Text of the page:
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EU-China Agreement opens a new era for GI protection

ZHU Zhigang of the MARQUES China Team provides an update on the EU-China GI Agreement.

In November 2019, China and the EU concluded the negotiations on a landmark bilateral agreement on geographical indications with commitments to very high-level of protection.

Upon authorization of signature of the agreement by the Council of the EU on 20 July 2020, the final text of the EU-China GI Agreement is expected to be signed before the end of 2020 and should enter into force soon after.

Protection for GIs

According to the agreement, 100 EU GIs in China and 100 Chinese GI in the EU will be protected against imitations and usurpation. Within four years after entry into force, another 175 EU GIs may be protected in China (and another 175 Chinese GIs may be protected in the EU).

In fact, many EU GIs had already been recognized and protected by China. Since 2012, EU GIs, including Champagne, Bordeaux, Margaux and Romanée-Conti have been granted protection in various legal proceedings such as trade mark oppositions, administrative raid actions, and civil actions. On 4 June 2020, the Shanghai Pudong People’s Court handed down the first judgment in a criminal proceeding, which found the suspects criminally liable for counterfeiting the GI collective trademark Bordeaux.

Issues to be discussed

Nevertheless, some issues will remain to be discussed, in particular the most complex which is the concept of genericity of a GI.

For the European Union, a GI – once it has been recognized as such – cannot become generic (article 23.2 of the EU regulation on the protection of geographical indications of 21 November 2012).

However, Article 33 of the Measures for the Protection of Foreign Geographical Indications issued by the Administration of Quality Supervision Inspection and Quarantine (AQSIQ) in March 2016 opened the possibility for a Chinese court to revoke a foreign GI.

No detail explaining the circumstances in which a foreign GI can be revoked was provided. However, recently, the Measures were revised by the China National Intellectual Property Administration (CNIPA) and the terms "when the foreign GI has been revoked by a decision of the judiciary", were replaced by "where it is a generic name or has become a generic name in China". Furthermore, on 25 March 2020, the CNIPA released the draft of a Guide for Determining Geographical Indications as Generic Names, inviting public comments.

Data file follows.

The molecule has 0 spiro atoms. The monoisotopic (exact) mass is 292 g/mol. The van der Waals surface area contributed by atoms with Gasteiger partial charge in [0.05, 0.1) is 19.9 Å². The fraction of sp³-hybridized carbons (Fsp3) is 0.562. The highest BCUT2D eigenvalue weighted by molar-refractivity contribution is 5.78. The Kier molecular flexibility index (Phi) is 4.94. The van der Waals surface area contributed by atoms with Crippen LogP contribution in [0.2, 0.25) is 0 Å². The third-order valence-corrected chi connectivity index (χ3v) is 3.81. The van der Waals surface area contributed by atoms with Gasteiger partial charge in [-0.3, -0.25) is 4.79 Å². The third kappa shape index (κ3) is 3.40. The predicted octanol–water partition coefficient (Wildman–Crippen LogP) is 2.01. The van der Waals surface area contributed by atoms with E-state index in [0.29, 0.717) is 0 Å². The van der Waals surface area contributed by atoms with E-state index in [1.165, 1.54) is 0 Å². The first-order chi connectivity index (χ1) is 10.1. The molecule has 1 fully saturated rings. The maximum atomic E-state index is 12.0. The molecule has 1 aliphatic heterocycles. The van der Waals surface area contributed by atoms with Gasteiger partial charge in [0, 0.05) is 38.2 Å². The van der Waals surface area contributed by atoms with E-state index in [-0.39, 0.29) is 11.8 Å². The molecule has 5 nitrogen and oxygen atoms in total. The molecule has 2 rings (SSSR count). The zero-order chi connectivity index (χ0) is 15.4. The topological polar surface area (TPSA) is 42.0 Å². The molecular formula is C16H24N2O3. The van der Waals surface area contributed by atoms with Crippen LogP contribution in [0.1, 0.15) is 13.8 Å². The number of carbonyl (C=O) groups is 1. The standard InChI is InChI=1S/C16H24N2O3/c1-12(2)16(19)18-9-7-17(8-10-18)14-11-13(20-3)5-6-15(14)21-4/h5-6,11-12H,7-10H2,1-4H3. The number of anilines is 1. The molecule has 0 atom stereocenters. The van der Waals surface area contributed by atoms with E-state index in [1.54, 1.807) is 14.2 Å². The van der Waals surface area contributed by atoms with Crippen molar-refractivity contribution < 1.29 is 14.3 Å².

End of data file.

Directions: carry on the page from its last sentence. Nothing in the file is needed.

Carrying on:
This Guide provides clear procedures allowing any party, not only to oppose the registration of a GI, but also to apply for the revocation of a registered GI based on genericity, thus allowing market access and exports of the products bearing the GI.

This evolution appears to have been made in accordance with the first phase of the US-China Economic and Trade Agreement signed on 15 January 2020, in which the US insisted that China should create procedures allowing the genericity of a foreign GI in China, even if the foreign GI remains valid in its country of origin.

This, of course, is in absolute contradiction with the European principle according to which a GI shall not become generic, at least as long as it is protected as a GI in its country of origin.

The EU China GI Agreement does not address this issue which, among a number of other topics, will remain to be discussed between the two parties.

Mr. ZHU Zhigang is a partner and attorney-at-law with Wanhuida Law Firm, and a member of the MARQUES China Team

Posted by: Blog Administrator @ 08.22
Tags: GI, China, geographical indication,
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MARQUES does not guarantee the accuracy of the information in this blog. The views are those of the individual contributors and do not necessarily reflect those of MARQUES. Seek professional advice before action on any information included here.

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